Parametric equalizers are similar to Graphic ones in the way that they control the gain of specific frequency ranges. However, unlike Graphic EQs where the frequencies are fixed, Parametric EQs allow the user to select at what frequency each filter lies. This additional control makes them one of the most precise and popular types of equalizers used in the studio environment. The user is able to select the centre frequency, bandwidth and gain level of each filter. Multi-band parametric EQs are the most commonly used but can be the most complex due to the amount of control given to the user. However, used correctly, they can help get rid of unwanted frequencies and boost the desirable frequencies in order to get the best out of each instrument whilst allowing them to fit neatly in the mix. There are also Semi-Parametric EQs, these allow all the control of Parametric EQs apart from the bandwidth control. The picture below shows Pro Tools' Multi-band Parametric equalizer:
When using EQ in the studio there are a three golden rules that should be followed to get the best out of your mix. The first and most broken rule amongst bedroom producers is to use EQ sparingly. Ideally, you should aim to avoid using EQ by ensuring the recording is as good as possible in the first place, mic placement is a big factor in achieving this. You shouldn't go into a recording session with the “I'll fix it in the mix” attitude. If you do end up having to use EQ, make sure not to make any extreme boosts or cuts. For example, a boost of 6dB may not seem a lot, but in reality +6dB is double the volume. Boosts like this can quickly contribute to the mix bus peaking.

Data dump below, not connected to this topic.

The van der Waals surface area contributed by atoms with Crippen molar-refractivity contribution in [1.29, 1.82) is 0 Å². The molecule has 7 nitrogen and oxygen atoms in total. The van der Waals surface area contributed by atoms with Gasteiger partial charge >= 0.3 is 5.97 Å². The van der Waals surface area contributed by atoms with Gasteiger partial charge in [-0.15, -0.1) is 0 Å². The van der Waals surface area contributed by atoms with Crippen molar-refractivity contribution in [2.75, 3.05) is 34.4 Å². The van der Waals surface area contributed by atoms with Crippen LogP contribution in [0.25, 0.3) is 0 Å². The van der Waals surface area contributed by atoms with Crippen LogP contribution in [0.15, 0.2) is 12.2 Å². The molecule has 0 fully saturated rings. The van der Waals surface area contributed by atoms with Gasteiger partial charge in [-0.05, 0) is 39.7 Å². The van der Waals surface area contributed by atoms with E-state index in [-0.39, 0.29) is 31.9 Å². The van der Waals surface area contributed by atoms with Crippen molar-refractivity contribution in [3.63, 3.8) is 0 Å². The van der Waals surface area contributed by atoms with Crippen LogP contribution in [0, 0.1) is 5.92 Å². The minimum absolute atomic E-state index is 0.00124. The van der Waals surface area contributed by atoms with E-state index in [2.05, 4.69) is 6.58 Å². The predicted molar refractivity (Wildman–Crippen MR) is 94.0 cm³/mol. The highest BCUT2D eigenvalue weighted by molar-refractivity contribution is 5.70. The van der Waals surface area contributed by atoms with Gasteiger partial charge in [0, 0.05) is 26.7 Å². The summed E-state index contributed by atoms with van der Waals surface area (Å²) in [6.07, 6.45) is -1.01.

The second rule to follow is the cut narrow and boost wide rule. When cutting frequencies it is good practice to use a narrow bandwidth. When boosting it is good to use a wider bandwidth. By following this simple rule it will help to keep the EQ more subtle and natural sounding.
The final rule that you should follow is cutting is almost always better than boosting. If there is a guitar that sounds a bit dull, the first thing a beginner would think to do is to boost the high frequencies. Although this would achieve a brighter sound, it would also add more volume to the high end which will in turn mask the other instruments lying in that range. However, by cutting unwanted frequencies from the low-mid range it will help to balance out the overall sound and bring the higher frequencies forward without any unnecessary boosting. This will also help to make room for other instruments that also lie in the low-mid range.
There is no easy way to create great mixes straight away. It requires practice and a meticulous ear for audio. If you are using digital plug ins, do not rely on the visual representation of the EQ curve, it will trick your brain into hearing things that aren't there in reality. By following these simple rules and training your ear, you will be able to make the instruments work well together to produce successfully polished mixes.